Researchers say solar and wind energy could be the end of coal in TexasJanuary 7, 2019
The Lone Star State may have the perfect environment that will allow it to quit its use of coal.
Texas is a renowned producer of fossil fuels, such as coal and crude oil, but researchers at Houston’s Rice University claim that increased solar and wind energy adoption could be all Texas needs to quit coal for good.
Texas could meet a significant portion of its energy demand from renewable power without extensive battery storage required.
In their study, the university scientists found that between solar energy across Texas and wind energy from West Texas and the Gulf Coast, the state could meet a notable portion of its electricity demand from renewable energy alone. What’s more, it would not even require extensive battery storage to meet the demand.
The reason, according to the researchers, is that solar and wind energy sources produce power at different times of the day, which means that coordinating them could make them a viable alternative to coal-fired plants.
Solar and wind energy are expected to provide approximately 11% of America’s energy in 2019.
According to the Energy Department, this year, 11% of the nation’s electricity will come from solar energy and wind energy, which is up for 10% in 2018.
Presently, Texas is the largest producer of wind power in the country. The state generates an estimated 18% of its electricity from wind turbines. Most of these turbines are located in West Texas. The state has over 20,000 megawatts (MW) of installed wind capacity and the US Department of Energy expects this to rise to 38,000 MW by 2030.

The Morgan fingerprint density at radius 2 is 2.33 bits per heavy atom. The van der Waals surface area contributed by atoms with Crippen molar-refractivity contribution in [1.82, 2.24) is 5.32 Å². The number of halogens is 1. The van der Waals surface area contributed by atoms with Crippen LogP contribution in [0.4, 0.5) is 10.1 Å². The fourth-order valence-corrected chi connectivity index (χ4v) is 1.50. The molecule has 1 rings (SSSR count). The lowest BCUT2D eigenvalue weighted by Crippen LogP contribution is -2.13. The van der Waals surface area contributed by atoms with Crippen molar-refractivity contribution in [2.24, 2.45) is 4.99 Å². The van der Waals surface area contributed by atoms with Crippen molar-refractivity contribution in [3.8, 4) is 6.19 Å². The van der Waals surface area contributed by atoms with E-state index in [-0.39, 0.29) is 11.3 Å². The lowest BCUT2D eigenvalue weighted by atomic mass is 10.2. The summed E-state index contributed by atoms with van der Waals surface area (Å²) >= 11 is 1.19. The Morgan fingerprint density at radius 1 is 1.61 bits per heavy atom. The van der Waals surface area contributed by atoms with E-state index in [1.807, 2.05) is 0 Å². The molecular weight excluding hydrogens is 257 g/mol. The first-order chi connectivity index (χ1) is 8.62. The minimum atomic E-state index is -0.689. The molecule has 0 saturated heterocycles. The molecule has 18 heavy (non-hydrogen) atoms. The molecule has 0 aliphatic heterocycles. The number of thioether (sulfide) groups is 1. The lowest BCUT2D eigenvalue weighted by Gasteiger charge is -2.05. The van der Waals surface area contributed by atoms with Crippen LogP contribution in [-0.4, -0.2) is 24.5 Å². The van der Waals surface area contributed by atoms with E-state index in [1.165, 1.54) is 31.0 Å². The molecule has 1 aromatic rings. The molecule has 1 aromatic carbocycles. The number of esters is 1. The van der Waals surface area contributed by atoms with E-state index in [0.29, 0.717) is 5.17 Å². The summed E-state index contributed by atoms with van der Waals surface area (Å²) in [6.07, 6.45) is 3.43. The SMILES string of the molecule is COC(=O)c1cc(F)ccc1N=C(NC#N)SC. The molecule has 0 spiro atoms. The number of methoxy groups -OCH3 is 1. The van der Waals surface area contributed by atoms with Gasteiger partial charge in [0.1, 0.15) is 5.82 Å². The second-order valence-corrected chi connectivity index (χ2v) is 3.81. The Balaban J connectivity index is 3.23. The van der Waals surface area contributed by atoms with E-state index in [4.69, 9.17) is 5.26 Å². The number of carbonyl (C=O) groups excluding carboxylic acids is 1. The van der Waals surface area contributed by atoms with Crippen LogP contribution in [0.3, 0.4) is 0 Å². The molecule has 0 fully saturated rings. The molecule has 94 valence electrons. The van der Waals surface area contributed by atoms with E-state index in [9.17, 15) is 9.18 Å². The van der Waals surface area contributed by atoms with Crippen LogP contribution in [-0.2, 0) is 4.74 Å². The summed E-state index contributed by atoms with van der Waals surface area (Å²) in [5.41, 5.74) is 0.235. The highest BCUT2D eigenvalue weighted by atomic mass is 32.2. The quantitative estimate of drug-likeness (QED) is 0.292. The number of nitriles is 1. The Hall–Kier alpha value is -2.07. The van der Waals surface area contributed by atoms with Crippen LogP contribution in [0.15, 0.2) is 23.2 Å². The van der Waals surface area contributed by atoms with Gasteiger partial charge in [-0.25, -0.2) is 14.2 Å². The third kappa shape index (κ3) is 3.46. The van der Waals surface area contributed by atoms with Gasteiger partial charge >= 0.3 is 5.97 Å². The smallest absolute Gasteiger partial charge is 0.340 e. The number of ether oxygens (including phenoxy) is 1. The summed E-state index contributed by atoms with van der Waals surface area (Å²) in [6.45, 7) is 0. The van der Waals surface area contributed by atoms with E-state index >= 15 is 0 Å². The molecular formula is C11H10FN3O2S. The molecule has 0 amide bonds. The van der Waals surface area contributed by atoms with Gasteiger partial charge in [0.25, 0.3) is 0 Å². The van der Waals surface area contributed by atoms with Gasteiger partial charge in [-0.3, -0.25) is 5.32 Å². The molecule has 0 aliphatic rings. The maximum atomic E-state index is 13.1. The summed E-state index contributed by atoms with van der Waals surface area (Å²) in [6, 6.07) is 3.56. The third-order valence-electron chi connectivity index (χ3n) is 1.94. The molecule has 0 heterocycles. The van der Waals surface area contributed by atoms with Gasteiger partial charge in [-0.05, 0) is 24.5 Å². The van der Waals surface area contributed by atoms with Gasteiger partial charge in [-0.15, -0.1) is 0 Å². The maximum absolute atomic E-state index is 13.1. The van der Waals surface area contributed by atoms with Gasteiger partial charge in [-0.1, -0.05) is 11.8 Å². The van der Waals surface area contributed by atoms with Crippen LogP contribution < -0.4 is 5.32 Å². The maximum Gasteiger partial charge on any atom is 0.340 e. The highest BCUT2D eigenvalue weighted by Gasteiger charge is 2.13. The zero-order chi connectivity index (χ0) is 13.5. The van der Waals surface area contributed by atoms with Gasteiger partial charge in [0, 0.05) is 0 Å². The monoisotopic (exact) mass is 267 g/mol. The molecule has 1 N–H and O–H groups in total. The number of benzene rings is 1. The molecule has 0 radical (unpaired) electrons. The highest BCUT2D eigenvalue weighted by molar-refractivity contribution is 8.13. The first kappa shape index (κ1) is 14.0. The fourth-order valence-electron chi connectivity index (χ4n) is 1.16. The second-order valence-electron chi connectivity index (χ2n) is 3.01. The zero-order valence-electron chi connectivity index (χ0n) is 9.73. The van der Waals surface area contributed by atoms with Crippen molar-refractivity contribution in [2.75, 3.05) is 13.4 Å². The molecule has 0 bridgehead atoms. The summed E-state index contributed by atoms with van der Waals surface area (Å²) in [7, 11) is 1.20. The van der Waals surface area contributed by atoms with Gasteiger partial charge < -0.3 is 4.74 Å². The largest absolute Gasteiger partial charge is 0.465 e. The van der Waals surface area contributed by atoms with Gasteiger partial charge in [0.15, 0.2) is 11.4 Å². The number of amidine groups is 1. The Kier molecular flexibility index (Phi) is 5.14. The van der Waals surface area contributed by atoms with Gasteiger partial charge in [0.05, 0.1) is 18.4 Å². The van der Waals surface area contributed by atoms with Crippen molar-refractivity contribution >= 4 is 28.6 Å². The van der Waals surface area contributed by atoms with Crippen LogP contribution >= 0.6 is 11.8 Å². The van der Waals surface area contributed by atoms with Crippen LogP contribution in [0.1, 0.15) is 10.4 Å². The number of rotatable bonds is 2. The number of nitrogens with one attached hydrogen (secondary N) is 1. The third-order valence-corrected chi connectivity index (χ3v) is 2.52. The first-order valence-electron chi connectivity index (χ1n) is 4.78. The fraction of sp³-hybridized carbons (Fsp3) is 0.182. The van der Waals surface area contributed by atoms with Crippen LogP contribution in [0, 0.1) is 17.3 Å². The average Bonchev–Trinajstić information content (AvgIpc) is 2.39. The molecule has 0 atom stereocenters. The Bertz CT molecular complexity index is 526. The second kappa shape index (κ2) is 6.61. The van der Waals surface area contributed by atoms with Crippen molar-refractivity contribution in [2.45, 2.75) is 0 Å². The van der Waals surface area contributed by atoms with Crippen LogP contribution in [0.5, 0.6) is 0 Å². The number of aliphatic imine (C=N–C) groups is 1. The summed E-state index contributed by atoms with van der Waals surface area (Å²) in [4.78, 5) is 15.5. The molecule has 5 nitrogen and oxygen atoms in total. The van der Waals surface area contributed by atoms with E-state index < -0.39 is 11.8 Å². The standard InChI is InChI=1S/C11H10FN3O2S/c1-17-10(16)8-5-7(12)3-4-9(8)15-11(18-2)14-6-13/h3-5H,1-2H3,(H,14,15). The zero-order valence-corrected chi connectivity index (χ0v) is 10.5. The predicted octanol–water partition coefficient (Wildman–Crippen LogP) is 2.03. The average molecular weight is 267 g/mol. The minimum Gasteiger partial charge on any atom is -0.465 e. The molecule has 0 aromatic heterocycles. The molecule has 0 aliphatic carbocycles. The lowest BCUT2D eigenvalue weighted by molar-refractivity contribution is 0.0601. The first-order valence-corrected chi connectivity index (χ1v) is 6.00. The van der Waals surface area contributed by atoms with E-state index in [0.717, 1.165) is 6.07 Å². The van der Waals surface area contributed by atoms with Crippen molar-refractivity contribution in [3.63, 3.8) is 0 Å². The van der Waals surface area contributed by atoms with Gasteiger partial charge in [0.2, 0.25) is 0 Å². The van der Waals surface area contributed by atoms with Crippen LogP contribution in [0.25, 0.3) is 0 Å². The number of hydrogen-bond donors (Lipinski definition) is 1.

In regard to solar energy, however, currently the state is only the sixth largest producer of this renewable energy in the US, with an estimated 2,500 MW of solar capacity installed as of last year. That said, the state is expected to triple its solar capacity over the next five years.
Although coal still produces 25% of the state’s power, its share is shrinking as more renewable power is installed. Moreover, just like everywhere else in the nation, no new coal-fired plants are being built in Texas. The fact is that producing power via fossil fuels compared to renewable sources is not only less environmentally friendly but is more costly as well.
“There is no where else in the world better positioned to operate without coal than Texas is,” said Dan Cohan, an associate professor of civil and environmental engineering at Rice University and co-author of the research paper, reported the Houston Chronicle.
Cohan added that with coal coming offline there is an opportunity for solar and wind energy to take over. “It’s the cheapest way to do things,” Cohan says, “whether or not you care about the environment.”